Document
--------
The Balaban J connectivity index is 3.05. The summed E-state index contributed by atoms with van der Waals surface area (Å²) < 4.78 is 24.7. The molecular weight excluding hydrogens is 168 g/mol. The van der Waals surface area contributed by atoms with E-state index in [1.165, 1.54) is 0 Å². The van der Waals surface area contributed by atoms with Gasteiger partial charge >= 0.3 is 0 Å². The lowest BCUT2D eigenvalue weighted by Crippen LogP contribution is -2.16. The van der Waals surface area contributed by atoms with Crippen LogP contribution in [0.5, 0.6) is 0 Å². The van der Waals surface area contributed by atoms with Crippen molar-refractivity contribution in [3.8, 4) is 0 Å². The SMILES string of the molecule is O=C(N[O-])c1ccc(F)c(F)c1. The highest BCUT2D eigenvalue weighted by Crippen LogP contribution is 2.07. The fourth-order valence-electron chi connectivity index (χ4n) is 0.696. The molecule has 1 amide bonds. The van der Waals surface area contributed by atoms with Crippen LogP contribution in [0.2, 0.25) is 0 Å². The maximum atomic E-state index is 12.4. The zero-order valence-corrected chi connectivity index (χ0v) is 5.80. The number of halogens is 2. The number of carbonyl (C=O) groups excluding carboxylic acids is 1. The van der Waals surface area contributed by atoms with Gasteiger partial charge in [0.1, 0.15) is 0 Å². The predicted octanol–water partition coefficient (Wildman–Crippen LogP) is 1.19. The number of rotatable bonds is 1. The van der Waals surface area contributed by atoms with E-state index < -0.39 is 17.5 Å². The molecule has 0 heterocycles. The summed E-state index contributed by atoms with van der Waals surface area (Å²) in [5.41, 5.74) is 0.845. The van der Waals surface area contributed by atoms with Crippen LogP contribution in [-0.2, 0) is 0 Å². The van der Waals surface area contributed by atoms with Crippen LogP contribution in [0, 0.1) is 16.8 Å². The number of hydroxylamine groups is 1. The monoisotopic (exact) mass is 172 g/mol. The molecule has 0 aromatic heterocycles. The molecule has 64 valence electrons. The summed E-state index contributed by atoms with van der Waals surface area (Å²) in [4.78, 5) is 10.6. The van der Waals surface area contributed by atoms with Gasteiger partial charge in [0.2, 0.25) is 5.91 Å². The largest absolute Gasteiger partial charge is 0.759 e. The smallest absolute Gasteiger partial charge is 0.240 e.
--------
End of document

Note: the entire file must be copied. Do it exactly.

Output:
The Balaban J connectivity index is 3.05. The summed E-state index contributed by atoms with van der Waals surface area (Å²) < 4.78 is 24.7. The molecular weight excluding hydrogens is 168 g/mol. The van der Waals surface area contributed by atoms with E-state index in [1.165, 1.54) is 0 Å². The van der Waals surface area contributed by atoms with Gasteiger partial charge >= 0.3 is 0 Å². The lowest BCUT2D eigenvalue weighted by Crippen LogP contribution is -2.16. The van der Waals surface area contributed by atoms with Crippen LogP contribution in [0.5, 0.6) is 0 Å². The van der Waals surface area contributed by atoms with Crippen molar-refractivity contribution in [3.8, 4) is 0 Å². The SMILES string of the molecule is O=C(N[O-])c1ccc(F)c(F)c1. The highest BCUT2D eigenvalue weighted by Crippen LogP contribution is 2.07. The fourth-order valence-electron chi connectivity index (χ4n) is 0.696. The molecule has 1 amide bonds. The van der Waals surface area contributed by atoms with Crippen LogP contribution in [0.2, 0.25) is 0 Å². The maximum atomic E-state index is 12.4. The zero-order valence-corrected chi connectivity index (χ0v) is 5.80. The number of halogens is 2. The number of carbonyl (C=O) groups excluding carboxylic acids is 1. The van der Waals surface area contributed by atoms with Gasteiger partial charge in [0.1, 0.15) is 0 Å². The predicted octanol–water partition coefficient (Wildman–Crippen LogP) is 1.19. The number of rotatable bonds is 1. The van der Waals surface area contributed by atoms with E-state index < -0.39 is 17.5 Å². The molecule has 0 heterocycles. The summed E-state index contributed by atoms with van der Waals surface area (Å²) in [5.41, 5.74) is 0.845. The van der Waals surface area contributed by atoms with Crippen LogP contribution in [-0.2, 0) is 0 Å². The van der Waals surface area contributed by atoms with Crippen LogP contribution in [0, 0.1) is 16.8 Å². The number of hydroxylamine groups is 1. The monoisotopic (exact) mass is 172 g/mol. The molecule has 0 aromatic heterocycles. The molecule has 64 valence electrons. The summed E-state index contributed by atoms with van der Waals surface area (Å²) in [4.78, 5) is 10.6. The van der Waals surface area contributed by atoms with Gasteiger partial charge in [0.2, 0.25) is 5.91 Å². The largest absolute Gasteiger partial charge is 0.759 e. The smallest absolute Gasteiger partial charge is 0.240 e.